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HomeGadgetsStructural Attack Sensor Considerations

Structural Attack Sensor Considerations

Structural Attack Sensor Considerations

Structural Attack Sensor Considerations – What are the considerations of structural attack sensors, and could you point us in the direction of any local suppliers?

Structural attack sensors fall into several categories designed to permanently attach to walls, safes or other large and difficult-to-move objects encasing high-value goods or high-security facilities or infrastructure.

When used to defend structures, they must be securely fastened to concrete, masonry, metal or heavy composite walls. They are unsuitable for lightweight walls that experience wind or door activation vibration.

Key considerations will depend entirely on the nature of the device’s sensing technology, its settings, the structure of the material to which it’s fixed, the sorts of threats you want to discern – vibration from drilling, rather than 5.15 express service from Town Hall to Penrith. Your source of information will be the manufacturer and the building blueprints. You’ll also want to do some site testing – your reputation as a security integrator is at stake.

General points are that you should protect the sensor’s shielded cable all the way from the sensor to the controller. If the site’s security is serious, the conduit needs to be serious – professional intruders will have no trouble dealing with poorly installed sensors.

Be certain there’s no ambient vibration transmitted through the structure that could mirror intrusion attempts. Make sure the structure can transmit vibration through its inner structure and across its surface. Some walls are unable to achieve the necessary transmission rates.

Structural Attack Sensor – Coverage

Make sure the sensor coverage is commensurate with the structure’s vibration transmission rate – 1 sensor every 6 metres at a height above the wall-to-floor join of 1.5 metres orthodoxy, but in your case, that might not be enough.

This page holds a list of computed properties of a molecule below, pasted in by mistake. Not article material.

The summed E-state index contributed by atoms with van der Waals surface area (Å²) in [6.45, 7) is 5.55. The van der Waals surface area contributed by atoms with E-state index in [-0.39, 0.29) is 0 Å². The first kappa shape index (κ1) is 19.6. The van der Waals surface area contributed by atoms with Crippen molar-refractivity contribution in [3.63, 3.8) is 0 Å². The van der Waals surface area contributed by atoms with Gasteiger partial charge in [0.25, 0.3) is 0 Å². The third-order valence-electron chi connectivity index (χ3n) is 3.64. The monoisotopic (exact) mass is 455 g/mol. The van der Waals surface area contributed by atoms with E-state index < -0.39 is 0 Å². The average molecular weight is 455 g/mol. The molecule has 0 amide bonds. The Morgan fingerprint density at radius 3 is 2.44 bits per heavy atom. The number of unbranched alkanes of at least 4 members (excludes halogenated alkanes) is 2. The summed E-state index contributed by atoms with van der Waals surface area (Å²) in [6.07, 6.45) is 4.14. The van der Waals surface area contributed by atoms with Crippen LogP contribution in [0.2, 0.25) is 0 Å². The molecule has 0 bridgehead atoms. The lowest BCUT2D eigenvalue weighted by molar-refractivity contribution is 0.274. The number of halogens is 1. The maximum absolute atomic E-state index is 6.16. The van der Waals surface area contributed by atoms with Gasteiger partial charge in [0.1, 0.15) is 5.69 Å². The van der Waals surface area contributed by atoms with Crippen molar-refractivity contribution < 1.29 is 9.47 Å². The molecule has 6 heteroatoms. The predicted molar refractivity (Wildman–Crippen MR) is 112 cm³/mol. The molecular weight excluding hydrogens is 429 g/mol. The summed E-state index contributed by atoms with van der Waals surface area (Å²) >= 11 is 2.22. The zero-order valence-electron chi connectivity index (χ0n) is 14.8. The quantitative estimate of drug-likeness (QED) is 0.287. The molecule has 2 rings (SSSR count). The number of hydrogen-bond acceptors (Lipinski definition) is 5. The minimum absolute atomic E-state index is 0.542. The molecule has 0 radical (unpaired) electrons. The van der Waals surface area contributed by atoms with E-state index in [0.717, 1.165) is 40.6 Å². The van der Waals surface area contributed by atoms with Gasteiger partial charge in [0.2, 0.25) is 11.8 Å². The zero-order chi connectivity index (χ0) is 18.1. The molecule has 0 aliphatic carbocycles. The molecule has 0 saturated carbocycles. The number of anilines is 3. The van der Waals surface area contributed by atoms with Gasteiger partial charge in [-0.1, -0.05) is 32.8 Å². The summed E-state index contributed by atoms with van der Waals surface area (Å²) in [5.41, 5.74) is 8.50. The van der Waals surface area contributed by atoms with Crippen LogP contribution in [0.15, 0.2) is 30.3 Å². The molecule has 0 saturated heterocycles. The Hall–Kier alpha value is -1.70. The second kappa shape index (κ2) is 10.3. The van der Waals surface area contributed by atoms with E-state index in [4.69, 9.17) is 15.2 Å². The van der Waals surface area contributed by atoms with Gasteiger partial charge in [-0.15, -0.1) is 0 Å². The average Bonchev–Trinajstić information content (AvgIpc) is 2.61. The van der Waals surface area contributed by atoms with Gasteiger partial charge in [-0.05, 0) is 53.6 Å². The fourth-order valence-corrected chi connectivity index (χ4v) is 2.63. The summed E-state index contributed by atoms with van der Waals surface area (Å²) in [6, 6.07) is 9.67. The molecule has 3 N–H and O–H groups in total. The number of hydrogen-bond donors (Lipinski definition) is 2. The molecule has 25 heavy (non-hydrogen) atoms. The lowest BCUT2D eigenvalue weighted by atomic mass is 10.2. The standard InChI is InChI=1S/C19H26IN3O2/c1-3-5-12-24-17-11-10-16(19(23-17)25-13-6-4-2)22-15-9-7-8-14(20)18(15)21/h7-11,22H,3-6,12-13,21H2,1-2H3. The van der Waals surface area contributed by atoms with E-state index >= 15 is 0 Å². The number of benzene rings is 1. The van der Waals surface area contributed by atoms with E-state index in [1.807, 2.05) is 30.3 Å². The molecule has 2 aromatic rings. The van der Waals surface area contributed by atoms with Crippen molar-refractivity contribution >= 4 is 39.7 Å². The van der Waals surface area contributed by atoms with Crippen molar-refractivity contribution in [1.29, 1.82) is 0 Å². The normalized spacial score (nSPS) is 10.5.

Consider the complexities – the vibration needs to pass through air spaces, variable substrate, flexible expansion seals, concrete finishes or waterproof sealers. In some applications with stable ambient vibration levels, a steel beam can be installed, firmly connected to all parts of the structure, with sensors attached to the beam.

The reason you’re not finding anything when searching for ‘structural attack sensors’ is that the items you’re looking for are called seismic sensors. When we think of seismic sensors, we generally think of Vanderbilt’s proven and SCEC-approved, when installed with an appropriate box, GM730 range.

These 12V DC devices have a trivial 100mA draw, a 4-metre operating radius, 3 dipswitch sensitivity settings, and a normally closed circuit; they function between -40 and 70C. They will detect hammers, chisels, crowbars, saws, sledgehammers, grinders, drills, pressure tools, cutting tools, water jets, thermal tools, cutting torches, oxygen lances and, obviously, explosives.

Local distributors include Sprint, Mainline, Alarmparts, Alarmcorp, ISCS, NetDigital and a couple of others who will email SEN shortly to let us know we left them off this list.

AUTHOR

John Adams
John Adamshttps://sen.news
A professional writer and editor who has been covering the security industry since 1991, John is passionate about clever applications of technology and the fusion of sensing and networking. A capable photographer John enjoys undertaking practical reviews of the latest electronic security systems.

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